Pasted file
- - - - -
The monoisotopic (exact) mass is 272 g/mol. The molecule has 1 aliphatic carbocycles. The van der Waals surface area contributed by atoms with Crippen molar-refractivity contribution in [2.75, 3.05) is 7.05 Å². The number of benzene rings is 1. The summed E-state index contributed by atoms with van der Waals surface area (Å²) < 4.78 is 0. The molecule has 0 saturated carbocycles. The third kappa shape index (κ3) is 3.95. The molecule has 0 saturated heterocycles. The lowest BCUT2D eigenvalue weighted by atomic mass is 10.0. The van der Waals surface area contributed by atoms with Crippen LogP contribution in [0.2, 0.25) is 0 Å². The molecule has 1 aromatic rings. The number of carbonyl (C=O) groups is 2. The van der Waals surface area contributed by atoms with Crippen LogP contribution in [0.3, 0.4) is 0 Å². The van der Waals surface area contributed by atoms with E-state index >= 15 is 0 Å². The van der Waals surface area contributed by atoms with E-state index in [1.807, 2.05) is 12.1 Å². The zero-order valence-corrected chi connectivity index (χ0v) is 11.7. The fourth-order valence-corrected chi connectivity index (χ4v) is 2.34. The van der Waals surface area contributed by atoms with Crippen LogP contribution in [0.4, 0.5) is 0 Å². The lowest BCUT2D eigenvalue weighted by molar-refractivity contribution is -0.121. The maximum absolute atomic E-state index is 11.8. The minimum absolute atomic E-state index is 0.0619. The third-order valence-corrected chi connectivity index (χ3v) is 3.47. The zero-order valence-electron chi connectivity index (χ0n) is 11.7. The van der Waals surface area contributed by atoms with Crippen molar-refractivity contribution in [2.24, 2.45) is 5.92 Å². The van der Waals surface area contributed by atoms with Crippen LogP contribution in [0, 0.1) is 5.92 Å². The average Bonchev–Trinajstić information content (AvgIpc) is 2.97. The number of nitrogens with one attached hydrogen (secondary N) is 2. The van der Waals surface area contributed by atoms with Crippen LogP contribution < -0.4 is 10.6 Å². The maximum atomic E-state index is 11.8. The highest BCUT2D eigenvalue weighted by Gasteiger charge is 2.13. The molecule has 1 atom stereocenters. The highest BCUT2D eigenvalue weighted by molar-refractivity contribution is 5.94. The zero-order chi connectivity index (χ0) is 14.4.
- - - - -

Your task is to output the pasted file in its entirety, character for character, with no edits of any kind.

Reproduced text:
The monoisotopic (exact) mass is 272 g/mol. The molecule has 1 aliphatic carbocycles. The van der Waals surface area contributed by atoms with Crippen molar-refractivity contribution in [2.75, 3.05) is 7.05 Å². The number of benzene rings is 1. The summed E-state index contributed by atoms with van der Waals surface area (Å²) < 4.78 is 0. The molecule has 0 saturated carbocycles. The third kappa shape index (κ3) is 3.95. The molecule has 0 saturated heterocycles. The lowest BCUT2D eigenvalue weighted by atomic mass is 10.0. The van der Waals surface area contributed by atoms with Crippen LogP contribution in [0.2, 0.25) is 0 Å². The molecule has 1 aromatic rings. The number of carbonyl (C=O) groups is 2. The van der Waals surface area contributed by atoms with Crippen LogP contribution in [0.3, 0.4) is 0 Å². The van der Waals surface area contributed by atoms with E-state index >= 15 is 0 Å². The van der Waals surface area contributed by atoms with E-state index in [1.807, 2.05) is 12.1 Å². The zero-order valence-corrected chi connectivity index (χ0v) is 11.7. The fourth-order valence-corrected chi connectivity index (χ4v) is 2.34. The van der Waals surface area contributed by atoms with Crippen LogP contribution in [0.4, 0.5) is 0 Å². The lowest BCUT2D eigenvalue weighted by molar-refractivity contribution is -0.121. The maximum absolute atomic E-state index is 11.8. The minimum absolute atomic E-state index is 0.0619. The third-order valence-corrected chi connectivity index (χ3v) is 3.47. The zero-order valence-electron chi connectivity index (χ0n) is 11.7. The van der Waals surface area contributed by atoms with Crippen molar-refractivity contribution in [2.24, 2.45) is 5.92 Å². The van der Waals surface area contributed by atoms with Crippen LogP contribution in [0, 0.1) is 5.92 Å². The average Bonchev–Trinajstić information content (AvgIpc) is 2.97. The number of nitrogens with one attached hydrogen (secondary N) is 2. The van der Waals surface area contributed by atoms with Crippen LogP contribution < -0.4 is 10.6 Å². The maximum atomic E-state index is 11.8. The highest BCUT2D eigenvalue weighted by Gasteiger charge is 2.13. The molecule has 1 atom stereocenters. The highest BCUT2D eigenvalue weighted by molar-refractivity contribution is 5.94. The zero-order chi connectivity index (χ0) is 14.4.